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Mario Carta. The Eastern Partnership Panel on Migration and Asylum : recent developments

28.06.18

     

  About the author: Mario Carta, Associate Professor of EU and International Law, 

Department of Law and Economics -University of Rome Unitelma Sapienza

Email: mario.carta@unitelmasapienza.it

The Eastern Partnership Panel on Migration and Asylum[1]: recent developments

1. A "variable geometry" of the Eastern Partnership?

In May 2008, Poland and Sweden proposed to launch Eastern Partnership (EaP) as a joint initiative between the European Union (EU) and six Eastern European countries; Armenia, Azerbaijan, Belarus, Georgia, Republic of Moldova and Ukraine. This initiative over the years has found its own place in the context of the EU's external action, and more precisely in the course of the reformed European Neighbourhood Policy (ENP, 2015), with the stated aim of promoting the principles that have informed the creation of the Union as declared in art. 21, par. 1 of the Treaty on European Union (TEU).

As an articulation and external dimension of the neighbourhood policy and as part of the Global Strategy of the EU in the field of Foreign and Security Policy (2016), the EaP was finally launched in May 2009 at the Prague Summit. The Eastern Partnership was established in order to deepen relations between the EU and the above-mentioned countries, promote political stabilization, social resilience and economic prosperity in accordance with international law standards and core values, such as democracy, rule of law, respect for human rights, fundamental freedoms and gender equality, as well as the social market economy, sustainable development and good governance. Although the Eastern Partnership, for the countries that belong to it, is not equivalent to accession to the EU, the aims of cooperation it pursues concern significant and important aspects of the economic and institutional set-up of the partner States and of the EU acquis.

Among certainly most interesting features of the partnership is the ability to pursue its objectives using both bilateral and multilateral cooperation tools in ways that, however, are only partly used in negotiations with candidate countries. The choice of instruments for negotiation depends on political and economic peculiarities of each partner state as well as on the extent to which each country wants to deepen its relations with the EU, with a flexible approach to the degree of inclusion of individual countries in the neighbourhood policy. This characteristic feature can be seen as an expression of the principle of strengthened differentiation that aims to consider different ambitions of the partnership countries. If for some countries, first of all for Georgia, followed by Republic of Moldova and Ukraine, the prospect of accession and therefore access to the status of a candidate country is a strong stimulus to increase cooperation in various sectors (“more for more” principle), for other states the conclusion of ad hoc cooperation agreements is not necessarily linked to the implementation of an internal program of economic and political reforms prior to joining the EU. This is a model of ex-post conditionality in which the protection of fundamental values ​​and the implementation of reforms appear more like the objective to be achieved, through the development of cooperative and contractual relations, rather than a pre-requisite for the establishment of these relationships with partner countries (ex ante conditionality).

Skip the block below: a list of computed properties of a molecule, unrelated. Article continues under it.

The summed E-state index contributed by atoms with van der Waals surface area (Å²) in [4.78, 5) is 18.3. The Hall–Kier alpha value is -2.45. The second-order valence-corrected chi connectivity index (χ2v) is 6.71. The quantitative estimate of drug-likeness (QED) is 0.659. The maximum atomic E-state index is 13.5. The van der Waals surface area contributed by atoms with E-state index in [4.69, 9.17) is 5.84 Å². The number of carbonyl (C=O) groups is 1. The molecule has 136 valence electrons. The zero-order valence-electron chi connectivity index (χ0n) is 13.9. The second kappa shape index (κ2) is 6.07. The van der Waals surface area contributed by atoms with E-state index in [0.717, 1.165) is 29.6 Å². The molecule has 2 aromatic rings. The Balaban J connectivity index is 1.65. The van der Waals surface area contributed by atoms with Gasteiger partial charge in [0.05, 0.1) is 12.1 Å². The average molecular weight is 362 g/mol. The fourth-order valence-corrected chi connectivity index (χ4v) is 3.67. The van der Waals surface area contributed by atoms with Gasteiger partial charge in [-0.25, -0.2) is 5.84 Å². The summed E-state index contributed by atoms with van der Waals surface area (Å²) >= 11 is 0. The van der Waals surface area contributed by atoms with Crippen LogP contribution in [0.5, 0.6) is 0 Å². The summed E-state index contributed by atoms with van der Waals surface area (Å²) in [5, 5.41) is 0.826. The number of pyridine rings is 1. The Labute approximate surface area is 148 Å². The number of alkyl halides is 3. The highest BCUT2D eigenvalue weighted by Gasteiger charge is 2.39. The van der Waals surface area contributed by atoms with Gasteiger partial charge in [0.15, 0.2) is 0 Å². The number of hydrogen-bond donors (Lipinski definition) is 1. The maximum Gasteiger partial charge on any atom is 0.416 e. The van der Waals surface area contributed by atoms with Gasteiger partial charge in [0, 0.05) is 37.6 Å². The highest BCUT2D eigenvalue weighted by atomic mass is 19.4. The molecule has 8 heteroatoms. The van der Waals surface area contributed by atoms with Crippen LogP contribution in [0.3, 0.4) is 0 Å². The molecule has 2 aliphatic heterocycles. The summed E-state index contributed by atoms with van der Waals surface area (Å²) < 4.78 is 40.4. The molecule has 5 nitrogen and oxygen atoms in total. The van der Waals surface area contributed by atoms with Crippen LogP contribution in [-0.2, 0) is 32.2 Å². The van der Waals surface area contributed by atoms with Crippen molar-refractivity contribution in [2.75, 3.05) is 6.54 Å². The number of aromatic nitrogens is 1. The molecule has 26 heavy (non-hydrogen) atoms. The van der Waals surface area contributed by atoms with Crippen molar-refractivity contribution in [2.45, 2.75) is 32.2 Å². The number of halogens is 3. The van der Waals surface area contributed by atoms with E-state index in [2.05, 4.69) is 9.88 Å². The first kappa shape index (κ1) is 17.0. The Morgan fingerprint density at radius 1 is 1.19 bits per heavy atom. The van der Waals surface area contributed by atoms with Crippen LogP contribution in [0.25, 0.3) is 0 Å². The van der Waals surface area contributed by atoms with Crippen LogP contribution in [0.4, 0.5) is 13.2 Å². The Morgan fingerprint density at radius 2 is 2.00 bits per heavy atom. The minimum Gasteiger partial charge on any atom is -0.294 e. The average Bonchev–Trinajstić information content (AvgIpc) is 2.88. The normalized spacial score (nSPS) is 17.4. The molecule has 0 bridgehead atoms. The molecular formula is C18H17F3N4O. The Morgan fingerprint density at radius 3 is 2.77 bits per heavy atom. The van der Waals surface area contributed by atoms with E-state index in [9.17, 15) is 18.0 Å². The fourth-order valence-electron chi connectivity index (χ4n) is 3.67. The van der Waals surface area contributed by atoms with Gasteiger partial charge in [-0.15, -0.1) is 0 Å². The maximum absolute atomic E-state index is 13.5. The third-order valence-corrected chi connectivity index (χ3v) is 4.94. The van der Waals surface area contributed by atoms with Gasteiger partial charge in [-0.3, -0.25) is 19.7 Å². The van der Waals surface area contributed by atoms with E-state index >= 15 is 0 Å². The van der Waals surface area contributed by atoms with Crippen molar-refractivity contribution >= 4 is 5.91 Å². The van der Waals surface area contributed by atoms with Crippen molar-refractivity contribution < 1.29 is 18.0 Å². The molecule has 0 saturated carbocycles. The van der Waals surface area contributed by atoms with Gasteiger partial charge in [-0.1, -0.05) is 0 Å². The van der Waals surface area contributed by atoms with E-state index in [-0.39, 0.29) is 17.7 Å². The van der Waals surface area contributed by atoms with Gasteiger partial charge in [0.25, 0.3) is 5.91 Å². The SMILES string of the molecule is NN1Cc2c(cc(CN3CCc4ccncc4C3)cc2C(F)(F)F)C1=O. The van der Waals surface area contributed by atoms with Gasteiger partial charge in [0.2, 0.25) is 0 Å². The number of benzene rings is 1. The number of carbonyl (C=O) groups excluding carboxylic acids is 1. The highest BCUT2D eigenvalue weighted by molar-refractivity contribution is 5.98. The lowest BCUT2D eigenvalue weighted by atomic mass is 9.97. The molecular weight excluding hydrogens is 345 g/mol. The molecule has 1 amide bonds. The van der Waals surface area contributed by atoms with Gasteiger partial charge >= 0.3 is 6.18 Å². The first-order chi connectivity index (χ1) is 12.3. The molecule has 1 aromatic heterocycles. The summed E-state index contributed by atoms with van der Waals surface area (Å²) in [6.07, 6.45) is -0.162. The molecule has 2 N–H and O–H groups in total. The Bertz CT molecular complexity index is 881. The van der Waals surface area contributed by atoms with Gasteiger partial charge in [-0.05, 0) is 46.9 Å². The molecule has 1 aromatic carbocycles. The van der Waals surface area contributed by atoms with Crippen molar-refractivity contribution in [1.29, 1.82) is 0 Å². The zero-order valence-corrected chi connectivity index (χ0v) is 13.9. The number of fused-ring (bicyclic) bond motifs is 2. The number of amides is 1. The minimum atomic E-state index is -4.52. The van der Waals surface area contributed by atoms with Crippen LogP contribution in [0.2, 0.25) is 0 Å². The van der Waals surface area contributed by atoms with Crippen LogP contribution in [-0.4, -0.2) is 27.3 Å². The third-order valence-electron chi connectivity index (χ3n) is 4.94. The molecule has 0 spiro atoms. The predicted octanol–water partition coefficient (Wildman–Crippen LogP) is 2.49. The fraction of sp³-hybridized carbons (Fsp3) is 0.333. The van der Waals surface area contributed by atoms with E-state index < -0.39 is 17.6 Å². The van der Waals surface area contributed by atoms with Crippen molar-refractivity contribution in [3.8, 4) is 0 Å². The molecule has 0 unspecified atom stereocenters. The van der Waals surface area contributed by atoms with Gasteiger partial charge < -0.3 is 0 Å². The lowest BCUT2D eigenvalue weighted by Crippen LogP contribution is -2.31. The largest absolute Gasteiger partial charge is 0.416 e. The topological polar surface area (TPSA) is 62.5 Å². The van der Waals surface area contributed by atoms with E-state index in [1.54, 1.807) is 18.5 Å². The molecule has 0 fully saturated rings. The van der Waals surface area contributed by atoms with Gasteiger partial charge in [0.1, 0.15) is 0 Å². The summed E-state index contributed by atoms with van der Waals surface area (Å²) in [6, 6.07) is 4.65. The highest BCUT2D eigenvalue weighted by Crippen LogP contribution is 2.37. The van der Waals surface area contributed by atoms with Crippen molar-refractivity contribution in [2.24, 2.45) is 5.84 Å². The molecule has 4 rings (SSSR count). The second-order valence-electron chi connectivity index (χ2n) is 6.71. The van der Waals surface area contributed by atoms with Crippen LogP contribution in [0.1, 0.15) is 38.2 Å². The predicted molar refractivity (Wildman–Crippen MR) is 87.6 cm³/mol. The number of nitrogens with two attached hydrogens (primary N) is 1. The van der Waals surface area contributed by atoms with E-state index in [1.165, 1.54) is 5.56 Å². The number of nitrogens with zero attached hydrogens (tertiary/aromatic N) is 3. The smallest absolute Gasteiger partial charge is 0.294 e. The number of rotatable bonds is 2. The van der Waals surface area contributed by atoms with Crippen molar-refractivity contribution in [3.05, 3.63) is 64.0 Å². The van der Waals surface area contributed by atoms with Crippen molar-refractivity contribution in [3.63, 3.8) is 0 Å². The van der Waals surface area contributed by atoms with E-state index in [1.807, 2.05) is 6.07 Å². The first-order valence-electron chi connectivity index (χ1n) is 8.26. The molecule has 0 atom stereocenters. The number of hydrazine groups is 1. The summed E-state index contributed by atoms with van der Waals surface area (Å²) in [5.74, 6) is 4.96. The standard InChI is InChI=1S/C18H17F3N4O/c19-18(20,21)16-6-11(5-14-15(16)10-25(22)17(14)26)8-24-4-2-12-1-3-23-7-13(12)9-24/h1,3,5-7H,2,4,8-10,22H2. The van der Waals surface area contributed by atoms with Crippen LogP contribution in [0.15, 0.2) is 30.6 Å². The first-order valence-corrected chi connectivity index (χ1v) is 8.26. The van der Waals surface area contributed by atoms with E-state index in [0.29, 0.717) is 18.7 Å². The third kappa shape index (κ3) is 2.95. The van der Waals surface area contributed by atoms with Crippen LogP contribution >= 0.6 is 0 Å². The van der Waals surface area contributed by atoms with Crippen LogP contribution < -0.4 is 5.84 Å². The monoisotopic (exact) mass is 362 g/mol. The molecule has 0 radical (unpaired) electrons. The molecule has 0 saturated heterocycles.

While this mechanism was designed to show respect for the different pace of reforms in each particular partner country, nevertheless the order of priorities in the EU action, that  a notion of such conditionality sets, draws some perplexity if placed in relation to the principles, which must inspire the EU in establishing partnerships. In fact, according to par. 2 of the art. 21 of the TEU, compliance with the principles on which EU action is based must already be shared by those third countries or international organizations which tend to develop relations or establish partnerships with the Union. So these principles cannot be perceived exclusively as a goal to be achieved, in the absence of which it’s still possible to establish such relationships, as  assumed by ex post conditionality that allows an option of not  necessarily consider the values​​/principles as prius to start cooperation with the third countries.

In practice and from an "operational" point of view the application of the principle of differentiation allowed the EU to conclude in 2014 three Association Agreements (AA) and three Deep and Comprehensive Free Trade Agreements (DCFTAs) with Georgia, Ukraine and Republic of Moldova. These agreements have already entered into force, aiming to establish a comprehensive and in-depth free trade area together with a visa-free regime, starting from 2017 with Georgia and Ukraine, and from 2014 with Republic of Moldova, with their inclusion into the list of third countries whose citizens are exempted from visa for travelling to most of the EU Member States. In practice, according to the above-mentioned agreements,  citizens of these three countries who have biometric passports are allowed to travel to the Schengen area without visas for 90 days during the period of 180 days, solely for tourism purposes but not for work. From a medium to long-term perspective, the correct and effective implementation of these agreements could represent a good path for these three countries towards accession to the European Union. In fact, bilateral relations have so far proven to be more effective than any form of multilateral cooperation when it comes to achievement of the objectives set for the Eastern Partnership. The other partnership states preferred to follow an ad hoc strategy, tailored to their individual needs. This is how negotiations for a global and strengthened partnership agreement were held with Armenia, the country that has joined the Eurasian Economic Union, and how negotiations for a new global agreement with Azerbaijan were commenced, while with Belarus, considering its political and institutional situation, the EU is proceeding with what has been dubbed as the "critical engagement" policy.